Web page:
Ethics Through The Lens: Covering And Uncovering The Drug War In The Philippines
What are the experiences and challenges of reporters covering anti-drug operations in the Philippines, night by night? In such parlous working conditions, how and why do they continue? Can their work really shape public discourse?
Join Filipino photojournalist Raffy Lerma, chair of the Ethical Journalists Network Dorothy Byrne (Head of Channel 4 News and Current Affairs) and founder of the Photo Ethics Centre Savannah Dodd to try and understand life behind the lens – and the ethical challenges of looking through it – while covering horrific stories of human rights abuses.
In May 2016, Rodrigo Duterte, then-mayor of Davao City, won a landslide victory in the Philippine presidential elections on a campaign centered on the eradication of drugs in the country; a goal which the President maintains must be achieved even if authorities resort to violence.
“Forget the laws on human rights,” he said at his final campaign rally. “If I make it to the presidential palace, I will do just what I did as mayor [of Davao]. You drug pushers, hold-up men and do-nothings, you better go out. Because I’d kill you. I’ll dump all of you into Manila Bay, and fatten all the fish there.” Since then, a wave of killings has engulfed the country.
By November 2018, government figures revealed that 5,050 drug personalities have been killed in anti-drug operations – mostly from poor families in urban centers across the country. 23,327 homicide cases are still under investigation, including those killed by unidentified gunmen and vigilantes.
During the discussion, we’ll be showcasing Raffy Lerma’s photographs humanising the victims of the violent anti-drug policy and calling for accountability. We will also hear from Olivier Sarbil and James Jones the makers of “On The President’s Orders“, a film which documents President Duterte’s bloody campaign against drug dealers and addicts in the Philippines, told with unprecedented and intimate access to both sides of the war – the Manila police, and an ordinary family from the slum.
Dorothy Byrne is Chair of the Ethical Journalism Network and Head of News and Current Affairs at Channel 4. She was appointed in September 2003, having previously edited the award-winning Dispatches. During her tenure, the Channel’s news and current affairs programmes have won numerous BAFTA, RTS, Emmy Awards and others. In 2014, Dispatches won the RTS Journalism Awards for both best Home and best International Current Affairs, the first time one strand won both awards, and Channel Four News won the RTS Journalism Award for Best News Programme of the Year for the second year running.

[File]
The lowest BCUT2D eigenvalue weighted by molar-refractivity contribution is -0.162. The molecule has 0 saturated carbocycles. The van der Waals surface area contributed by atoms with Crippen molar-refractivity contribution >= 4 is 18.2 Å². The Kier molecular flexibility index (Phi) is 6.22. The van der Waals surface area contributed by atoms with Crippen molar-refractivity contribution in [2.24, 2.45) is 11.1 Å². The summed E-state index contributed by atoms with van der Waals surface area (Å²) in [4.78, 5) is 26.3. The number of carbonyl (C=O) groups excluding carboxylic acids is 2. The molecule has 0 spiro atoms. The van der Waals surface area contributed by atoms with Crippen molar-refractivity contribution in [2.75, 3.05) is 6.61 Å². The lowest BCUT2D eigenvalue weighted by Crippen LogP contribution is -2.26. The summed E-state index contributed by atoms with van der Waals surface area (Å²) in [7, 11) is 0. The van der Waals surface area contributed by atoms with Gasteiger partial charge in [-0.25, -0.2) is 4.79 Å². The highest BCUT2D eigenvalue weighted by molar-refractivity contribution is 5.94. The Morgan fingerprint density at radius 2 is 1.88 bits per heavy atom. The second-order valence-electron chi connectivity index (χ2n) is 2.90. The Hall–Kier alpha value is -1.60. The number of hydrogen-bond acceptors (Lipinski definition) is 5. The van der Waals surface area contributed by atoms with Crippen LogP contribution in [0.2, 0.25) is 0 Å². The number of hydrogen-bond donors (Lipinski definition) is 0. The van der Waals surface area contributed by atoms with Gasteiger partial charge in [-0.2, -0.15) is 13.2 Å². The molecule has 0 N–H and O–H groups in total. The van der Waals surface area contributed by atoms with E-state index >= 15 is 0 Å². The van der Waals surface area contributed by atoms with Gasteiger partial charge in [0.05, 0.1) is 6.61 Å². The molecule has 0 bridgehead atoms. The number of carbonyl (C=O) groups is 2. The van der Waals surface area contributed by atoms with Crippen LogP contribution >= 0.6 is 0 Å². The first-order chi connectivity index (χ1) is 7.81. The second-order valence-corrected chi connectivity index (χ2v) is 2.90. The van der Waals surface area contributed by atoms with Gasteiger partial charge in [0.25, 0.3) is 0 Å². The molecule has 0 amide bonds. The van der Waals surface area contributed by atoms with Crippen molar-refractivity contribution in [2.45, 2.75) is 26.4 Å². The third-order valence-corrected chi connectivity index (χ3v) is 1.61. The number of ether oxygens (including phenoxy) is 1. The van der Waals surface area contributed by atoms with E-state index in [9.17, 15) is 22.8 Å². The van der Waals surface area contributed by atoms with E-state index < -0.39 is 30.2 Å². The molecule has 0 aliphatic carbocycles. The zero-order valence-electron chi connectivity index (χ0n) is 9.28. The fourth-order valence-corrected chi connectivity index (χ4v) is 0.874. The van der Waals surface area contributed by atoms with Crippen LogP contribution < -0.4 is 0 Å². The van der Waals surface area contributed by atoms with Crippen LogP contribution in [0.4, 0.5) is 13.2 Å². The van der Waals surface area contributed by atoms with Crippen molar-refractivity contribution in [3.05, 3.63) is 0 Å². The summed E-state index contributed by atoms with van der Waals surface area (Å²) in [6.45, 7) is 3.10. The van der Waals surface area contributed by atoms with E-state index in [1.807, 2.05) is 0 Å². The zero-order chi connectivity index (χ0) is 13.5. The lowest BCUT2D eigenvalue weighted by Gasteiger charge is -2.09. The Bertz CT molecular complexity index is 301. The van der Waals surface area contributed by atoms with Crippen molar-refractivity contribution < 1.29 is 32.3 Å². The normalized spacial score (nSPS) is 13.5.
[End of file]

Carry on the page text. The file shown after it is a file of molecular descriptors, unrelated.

Raffy Lerma is a freelance photographer based in Manila, Philippines. He began his career in photojournalism as a student of the College of Fine Arts in the University of the Philippines Diliman. Raffy finished his Diploma in Photojournalism at the Konrad Adenauer Asian Center for Journalism at the Ateneo de Manila University. For 12 years, Raffy worked as a staff photographer for Philippine Daily Inquirer covering the daily news beat in Metro Manila. He has recently shifted into working independently to focus on his documentation of the Philippines’ “war on drugs.”. Raffy has been featured in The New York Times documentary “When a President Says, I’ll Kill You” and in the BBC World Series radio documentary “Trolls, ‘the Devil,’ and Death.” He has been giving talks in different parts of the Philippines and the world to help disseminate to a broader audience the realities of the drug war in the country.
Savannah Dodd is a photographer and anthropologist. She brought her two passions together in 2017 when she founded the Photography Ethics Centre, a social enterprise dedicated to raising awareness about ethics across the photography industry and around the world. Prior to founding the Centre, she completed her bachelor’s and master’s degrees in anthropology, and she worked in the development sector for NGOs and IGOs in Switzerland, Turkey, and Thailand. Alongside her work in the Photography Ethics Centre, she is pursuing her PhD in anthropology studying the politics of representation in photographs of conflict and post-conflict contexts at Queen’s University Belfast.
James Jones is an Emmy-winning British director who makes documentary films for international television and theatrical release. He has made films all over the world – from North Korea, Nigeria, Saudi Arabia, Iraq, Gaza, to the Philippines. He has just finished a feature documentary on Duterte’s drug war with Olivier Sarbil – On The President’s Orders – for FRONTLINE PBS, ARTE France, BBC Storyville and Bertha DOC SOCIETY. The film will have its festival premiere in March 2019.
Olivier Sarbil is an award-winning French documentary director and Emmy-winning cinematographer based in London. Olivier has covered conflicts and critical social issues across Asia, the Middle East, Africa, Europe and North America. He has just finished a feature documentary on Duterte’s drug war with James Jones, ‘On The President’s Orders’. The film will premiere in March 2019.
photograph courtesy of Raffy Lerma